Tag Archives: truss bottom chord

Cutting Barn Trusses

Just a Little Nip Here, Tuck There

As so many of us have entered an age of Covid-19 binge television watching, I can imagine there are more than a few who have consumed calories while watching 100 episodes of Nip/Tuck (originally aired on FX from 2003-2010).

While nipping and tucking can solve many human cosmetic issues, it is done by highly skilled professional surgeons. Want to nip and tuck on a building’s structure? You wouldn’t hire a bus driver to perform plastic surgery, so don’t try to be your own structural engineer.

Reader BRIAN in ANDERSON writes:

“I have a barn, 40 foot wide, 36 feet long.  I need to increase the height of the front garage door to fit an RV, and need to modify a single truss in the front of the building to make room for a roll-up garage door (barrel door).  The trusses are engineered attic trusses, and span the 40′ without any support.  The distance between the web members that would make up the “wall” of the attic room, is just over 16′.  The door is 16′ wide.  So I need to get some more room between the web supports, and remove a section of the bottom chord.  I will be raising the middle section of the bottom chord by 26″. My plan is to modify the truss in two ways:  First create a new bottom truss to effectively turn this single truss into a coffer truss, and widen the web members.  The new bottom chord will sandwich the existing truss elements with a new 2×10 on each side, and gaps of the new chord path filled in effectively making a solid beam 3 boards wide (considering construction adhesive between the layers as overkill).  Including some drawing showing the steps I plan to take.  Probably overkill, maybe not enough, just want a reality check on the plan.  Also, trusses are 24″ on center.”

Mike the Pole Barn Guru responds:

Stop.

Never, ever cut a truss without having an engineered repair. Ideally this could be obtained from whomever manufactured your building’s trusses originally. If you are unsure, there should be a manufacturer’s permanent ink stamp on each truss bottom chord. Should you not know who fabricated them, stamps are not able to be found or manufacturer is no longer in business, hire a local Registered Professional Engineer to come examine your trusses and provide a repair drawing (if it is even possible to be done).

For extended reading on not cutting trusses: https://www.hansenpolebuildings.com/2016/07/cutting-trusses/

My Pole Barn Heats Most of Southern Michigan

My Pole Barn Heats Most of Southern Michigan

Most post frame (pole barn) buildings were not designed with an idea of efficiently and effectively being able to climate control them. Likely very little (if any) thought was put in by the salesperson other than giving his client a lowest possible price to secure a signed contract.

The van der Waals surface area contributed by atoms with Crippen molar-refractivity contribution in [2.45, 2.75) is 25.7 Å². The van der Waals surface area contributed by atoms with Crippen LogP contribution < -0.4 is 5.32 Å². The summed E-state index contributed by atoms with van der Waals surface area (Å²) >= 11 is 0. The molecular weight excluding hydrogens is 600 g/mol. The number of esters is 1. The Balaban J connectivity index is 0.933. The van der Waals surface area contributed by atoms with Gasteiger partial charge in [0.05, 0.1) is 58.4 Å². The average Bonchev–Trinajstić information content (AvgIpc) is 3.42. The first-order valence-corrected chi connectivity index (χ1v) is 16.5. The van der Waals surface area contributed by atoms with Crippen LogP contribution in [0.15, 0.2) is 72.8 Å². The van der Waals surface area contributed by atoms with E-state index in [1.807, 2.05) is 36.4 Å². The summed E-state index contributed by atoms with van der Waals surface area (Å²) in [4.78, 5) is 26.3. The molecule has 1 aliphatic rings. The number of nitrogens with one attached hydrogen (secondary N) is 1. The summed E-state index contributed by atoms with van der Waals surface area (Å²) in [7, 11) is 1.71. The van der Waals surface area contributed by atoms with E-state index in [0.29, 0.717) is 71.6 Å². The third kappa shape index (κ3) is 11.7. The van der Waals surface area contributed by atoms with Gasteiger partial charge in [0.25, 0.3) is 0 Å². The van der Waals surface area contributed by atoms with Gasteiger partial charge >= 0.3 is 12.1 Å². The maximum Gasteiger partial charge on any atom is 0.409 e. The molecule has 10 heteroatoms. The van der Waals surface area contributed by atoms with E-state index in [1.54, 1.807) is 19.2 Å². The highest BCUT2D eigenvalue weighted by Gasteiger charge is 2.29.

Reader CHRIS in SOUTHERN MICHIGAN now has become owner of one such pole barn. Chris found contact information for Hansen Pole Buildings’ Materials Wizardress Justine and wrote to her:

“Hi Justine,

I recently bought a house with a heated 30’x50′ pole barn. However, my heating cost is obscene after two months of (mild) Michigan winter. The building has soffits and a ridge vent, so I’m assuming all of my heat is just going out the roof right now.

I’d be interested in acquiring some engineering consultation regarding if I can put a ceiling in this building or not, and what the best method may be. I had thought about seeking out local structural engineers to Southeast Michigan but Hansen seems like well-regarded experts on this subject.

I found your e-mail from this article:

https://www.hansenpolebuildings.com/2018/12/will-my-post-frame-building-support-a-ceiling/

Thank you!”

Mike the Pole Barn Guru answers:

There exists an inexpensive and easy way to determine if your roof trusses will support a ceiling load as constructed, or if an engineered repair will be required. Every pre-manufactured wood truss must (by Building Code) have a permanent stamp affixed to indicate manufacturer. Locate one of these (should be along truss bottom chord) and simply contact the manufacturer. They should be able to find records for your pole barn’s truss order by an address lookup. Worst case scenario – you can send them information as to the dimensions of your building, spacing of trusses, roof slope (probably 4/12) and some digital photos of your trusses. If a repair will be necessary, the most cost usually engineering from the truss company will run $100 or less.

If, by some chance, original manufacturer has closed, contact a nearby truss company for recommendations as to an engineer who would be capable of examining your building and providing a repair, if necessary.